Athletes - Opportunity - Safe

Illinois Return-to-Training Support

Illinois, we’re heading in the right direction! There are so many exciting moments to come as we seemingly turn a corner in this pandemic. That is, if we take up the charge of ensuring a thoughtful return to training.

Coaches across the state agree that the goal of the spring athletics experience in Illinois is to have a healthy, fun, productive season. With this in mind, we should take into consideration a thoughtful return to activity for those who have been mostly sedentary these past few months.

Coaches, please resist the temptation to make up for lost time by pushing too hard during these next few weeks.

A prevailing concern among strength coaches is that sport coaches will be so eager to make up for lost time (an understandable sentiment) that they will do too much too fast and with too much intensity. This will almost assuredly lead to injury.

The National Strength & Conditioning Association (NSCA) and the Collegiate Strength and Conditioning Association (CSCCA) released a joint statement in 2017 outlining precautions to be considered when returning from periods of inactivity. They warn of heat exhaustion, rhabdomyolysis, and cardiorespiratory failure. Although that sounds extreme, plans must be in place to avoid such concerns, and emergency plans must be in place to address them should they arise.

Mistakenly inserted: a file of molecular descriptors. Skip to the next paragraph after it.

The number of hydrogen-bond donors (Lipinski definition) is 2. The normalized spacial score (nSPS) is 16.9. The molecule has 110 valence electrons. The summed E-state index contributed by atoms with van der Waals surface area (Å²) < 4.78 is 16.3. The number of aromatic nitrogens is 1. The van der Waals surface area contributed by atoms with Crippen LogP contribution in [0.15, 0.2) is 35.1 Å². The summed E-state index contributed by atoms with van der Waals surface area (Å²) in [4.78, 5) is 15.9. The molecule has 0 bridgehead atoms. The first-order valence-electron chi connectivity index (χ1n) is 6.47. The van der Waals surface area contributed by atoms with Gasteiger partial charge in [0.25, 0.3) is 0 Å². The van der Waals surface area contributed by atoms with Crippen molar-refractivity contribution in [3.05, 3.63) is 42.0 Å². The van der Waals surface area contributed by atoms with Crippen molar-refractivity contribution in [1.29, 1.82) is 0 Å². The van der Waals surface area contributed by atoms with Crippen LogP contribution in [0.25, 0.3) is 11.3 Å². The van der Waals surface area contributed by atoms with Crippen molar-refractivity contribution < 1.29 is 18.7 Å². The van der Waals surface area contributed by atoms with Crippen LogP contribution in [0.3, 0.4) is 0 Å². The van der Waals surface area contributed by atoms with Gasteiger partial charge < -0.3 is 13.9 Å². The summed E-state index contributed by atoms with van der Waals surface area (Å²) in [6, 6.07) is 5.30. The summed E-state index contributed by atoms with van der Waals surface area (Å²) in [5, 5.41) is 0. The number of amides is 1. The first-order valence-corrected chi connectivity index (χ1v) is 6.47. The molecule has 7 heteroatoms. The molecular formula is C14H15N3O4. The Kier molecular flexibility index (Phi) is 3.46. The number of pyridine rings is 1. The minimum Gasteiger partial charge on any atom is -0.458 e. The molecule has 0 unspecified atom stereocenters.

In other words, don’t train too hard too fast, and have an emergency plan in place.

We have plenty of reason to be wary here. The NFL saw unprecedented injury rates in non-contact injuries, specific to some of the scarier injuries like ACL and Achilles tendon ruptures. For more on recent injury concerns, check out this podcast with Dr. Time Hewett:

GREELEY, CO – Players and coaches all wore face masks and stayed in their assigned groups in order to help prevent the spread of COVID-19 during the novel coronavirus pandemic. (Alex McIntyre/Staff Photographer)

Even if training does not result in those slightly terrifying outcomes, the potential to pull a muscle or incur some lower-level injury is very real. That might not seem like the end of the world, but there would be few things more demoralizing than an athlete finally finding his or her way back to campus, relieved to be back together with their teammates, only to find themselves in the training room on day one.

In order to follow the NSCA’s 50,30,20,10 protocol, we have the perfect amount of time left before many of the sports seasons begin. If we operate thoughtfully, we can progress our athletes back to full exertion by late February/early March.

For a video explanation of the resource we are using to progress over the next few weeks, click the video below. For access to the resource, CONTACT US.

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